Change in Self-Reported Health: A Signal for Early Intervention in a Medicare Population

Dana Drzayich Antol
Angela Hagan
Hannah Nguyen
Yong Li
Gilbert S. Haugh
Michael Radmacher
Kurt J. Greenlund
Craig W. Thomas
Andrew Renda
Karen Hacker
William H. Shrank
Peer-Reviewed Article
December 2021


A health-related quality of life (HRQOL) measure can be a leading indicator for future adverse health outcomes for older adults.


Self-reported HRQOL is a measure that reflects both disease and social contexts, and therefore could potentially be used to more effectively reach individuals to mitigate poor health outcomes. This study examines how changes in the self-reported measure of HRQOL among Medicare Advantage enrollees are related to health care utilization and costs. HRQOL can be quantified as the number of self-reported “unhealthy days,” which can be tracked in a four-item survey that can be completed digitally by the enrollee.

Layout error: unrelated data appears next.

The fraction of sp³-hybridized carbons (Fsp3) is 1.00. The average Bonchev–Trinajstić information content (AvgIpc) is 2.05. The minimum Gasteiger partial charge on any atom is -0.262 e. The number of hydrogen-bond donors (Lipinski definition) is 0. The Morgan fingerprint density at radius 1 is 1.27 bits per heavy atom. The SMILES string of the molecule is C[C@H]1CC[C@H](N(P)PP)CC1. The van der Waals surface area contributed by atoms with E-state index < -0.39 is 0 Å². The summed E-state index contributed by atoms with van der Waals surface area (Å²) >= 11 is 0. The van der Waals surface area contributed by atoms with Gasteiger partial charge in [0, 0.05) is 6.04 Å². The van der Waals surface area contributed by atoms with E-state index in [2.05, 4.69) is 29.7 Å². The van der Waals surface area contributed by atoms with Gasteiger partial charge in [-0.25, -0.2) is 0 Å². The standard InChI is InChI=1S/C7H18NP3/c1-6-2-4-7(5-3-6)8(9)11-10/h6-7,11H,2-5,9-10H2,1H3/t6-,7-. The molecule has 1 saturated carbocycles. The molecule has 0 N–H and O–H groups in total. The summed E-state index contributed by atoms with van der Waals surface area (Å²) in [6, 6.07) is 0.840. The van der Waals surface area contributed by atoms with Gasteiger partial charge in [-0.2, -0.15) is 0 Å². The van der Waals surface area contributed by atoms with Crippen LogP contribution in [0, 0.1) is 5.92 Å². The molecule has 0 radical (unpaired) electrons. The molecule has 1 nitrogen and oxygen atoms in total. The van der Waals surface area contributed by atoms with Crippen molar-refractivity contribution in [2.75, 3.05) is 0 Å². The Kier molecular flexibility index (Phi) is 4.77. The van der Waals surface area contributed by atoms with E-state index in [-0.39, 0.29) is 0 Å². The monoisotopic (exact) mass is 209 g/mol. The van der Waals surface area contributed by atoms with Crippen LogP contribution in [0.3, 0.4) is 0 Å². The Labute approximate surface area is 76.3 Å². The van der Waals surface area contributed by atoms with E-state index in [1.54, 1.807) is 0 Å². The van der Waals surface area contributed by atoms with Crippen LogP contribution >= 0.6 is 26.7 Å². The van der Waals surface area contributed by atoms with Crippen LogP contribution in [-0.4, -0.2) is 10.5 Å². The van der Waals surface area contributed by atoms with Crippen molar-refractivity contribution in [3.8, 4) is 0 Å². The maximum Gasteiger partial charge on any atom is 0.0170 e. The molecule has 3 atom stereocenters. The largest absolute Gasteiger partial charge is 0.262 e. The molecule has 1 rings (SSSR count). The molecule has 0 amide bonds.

This retrospective analysis of claims data found that individuals with worsening HRQOL had a substantial increase of costs, while those with improved HRQOL had either reduced or slightly increased costs. Measuring unhealthy days reflects both clinical conditions as well as social context that is not captured in claims.  


HRQOL can be a leading indicator for future changes in health care utilization for older adults, and health plans can use this measure to create a more comprehensive risk stratification approach.

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